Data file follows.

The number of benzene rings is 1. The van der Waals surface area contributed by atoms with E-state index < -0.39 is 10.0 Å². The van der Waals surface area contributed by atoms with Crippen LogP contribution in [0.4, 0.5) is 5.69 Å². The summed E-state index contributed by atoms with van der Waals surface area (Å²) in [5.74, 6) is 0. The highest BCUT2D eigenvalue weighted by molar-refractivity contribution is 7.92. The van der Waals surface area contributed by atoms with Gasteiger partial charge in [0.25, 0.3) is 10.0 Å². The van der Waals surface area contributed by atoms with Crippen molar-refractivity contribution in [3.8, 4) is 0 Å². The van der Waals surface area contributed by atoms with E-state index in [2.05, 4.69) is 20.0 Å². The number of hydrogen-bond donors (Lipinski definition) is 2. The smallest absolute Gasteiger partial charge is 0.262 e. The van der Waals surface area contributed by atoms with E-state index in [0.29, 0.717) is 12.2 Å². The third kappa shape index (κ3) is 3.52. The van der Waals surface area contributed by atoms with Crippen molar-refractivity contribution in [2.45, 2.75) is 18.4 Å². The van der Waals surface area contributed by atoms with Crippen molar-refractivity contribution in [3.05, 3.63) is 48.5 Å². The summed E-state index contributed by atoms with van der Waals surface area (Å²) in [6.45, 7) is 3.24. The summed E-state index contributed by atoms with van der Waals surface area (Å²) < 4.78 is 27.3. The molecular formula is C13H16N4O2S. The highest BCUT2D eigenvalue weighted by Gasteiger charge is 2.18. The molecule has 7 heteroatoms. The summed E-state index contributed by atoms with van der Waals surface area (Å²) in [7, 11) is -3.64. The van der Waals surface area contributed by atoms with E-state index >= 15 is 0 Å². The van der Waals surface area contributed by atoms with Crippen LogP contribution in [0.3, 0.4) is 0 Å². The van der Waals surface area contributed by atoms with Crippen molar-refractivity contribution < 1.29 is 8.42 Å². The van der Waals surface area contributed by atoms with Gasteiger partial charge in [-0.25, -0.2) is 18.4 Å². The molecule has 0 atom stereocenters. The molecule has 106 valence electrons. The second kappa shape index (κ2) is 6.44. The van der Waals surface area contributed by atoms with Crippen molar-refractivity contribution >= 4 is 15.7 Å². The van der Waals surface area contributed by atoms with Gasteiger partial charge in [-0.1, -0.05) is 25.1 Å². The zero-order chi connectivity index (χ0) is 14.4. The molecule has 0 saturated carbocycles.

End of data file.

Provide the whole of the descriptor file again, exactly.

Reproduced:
The number of benzene rings is 1. The van der Waals surface area contributed by atoms with E-state index < -0.39 is 10.0 Å². The van der Waals surface area contributed by atoms with Crippen LogP contribution in [0.4, 0.5) is 5.69 Å². The summed E-state index contributed by atoms with van der Waals surface area (Å²) in [5.74, 6) is 0. The highest BCUT2D eigenvalue weighted by molar-refractivity contribution is 7.92. The van der Waals surface area contributed by atoms with Gasteiger partial charge in [0.25, 0.3) is 10.0 Å². The van der Waals surface area contributed by atoms with Crippen molar-refractivity contribution in [3.8, 4) is 0 Å². The van der Waals surface area contributed by atoms with E-state index in [2.05, 4.69) is 20.0 Å². The number of hydrogen-bond donors (Lipinski definition) is 2. The smallest absolute Gasteiger partial charge is 0.262 e. The van der Waals surface area contributed by atoms with E-state index in [0.29, 0.717) is 12.2 Å². The third kappa shape index (κ3) is 3.52. The van der Waals surface area contributed by atoms with Crippen molar-refractivity contribution in [2.45, 2.75) is 18.4 Å². The van der Waals surface area contributed by atoms with Crippen molar-refractivity contribution in [3.05, 3.63) is 48.5 Å². The summed E-state index contributed by atoms with van der Waals surface area (Å²) in [6.45, 7) is 3.24. The summed E-state index contributed by atoms with van der Waals surface area (Å²) < 4.78 is 27.3. The molecular formula is C13H16N4O2S. The highest BCUT2D eigenvalue weighted by Gasteiger charge is 2.18. The molecule has 7 heteroatoms. The summed E-state index contributed by atoms with van der Waals surface area (Å²) in [7, 11) is -3.64. The van der Waals surface area contributed by atoms with E-state index >= 15 is 0 Å². The van der Waals surface area contributed by atoms with Crippen LogP contribution in [0.3, 0.4) is 0 Å². The van der Waals surface area contributed by atoms with Crippen molar-refractivity contribution < 1.29 is 8.42 Å². The van der Waals surface area contributed by atoms with Gasteiger partial charge in [-0.25, -0.2) is 18.4 Å². The molecule has 0 atom stereocenters. The molecule has 106 valence electrons. The second kappa shape index (κ2) is 6.44. The van der Waals surface area contributed by atoms with Crippen molar-refractivity contribution >= 4 is 15.7 Å². The van der Waals surface area contributed by atoms with Gasteiger partial charge in [-0.1, -0.05) is 25.1 Å². The zero-order chi connectivity index (χ0) is 14.4. The molecule has 0 saturated carbocycles.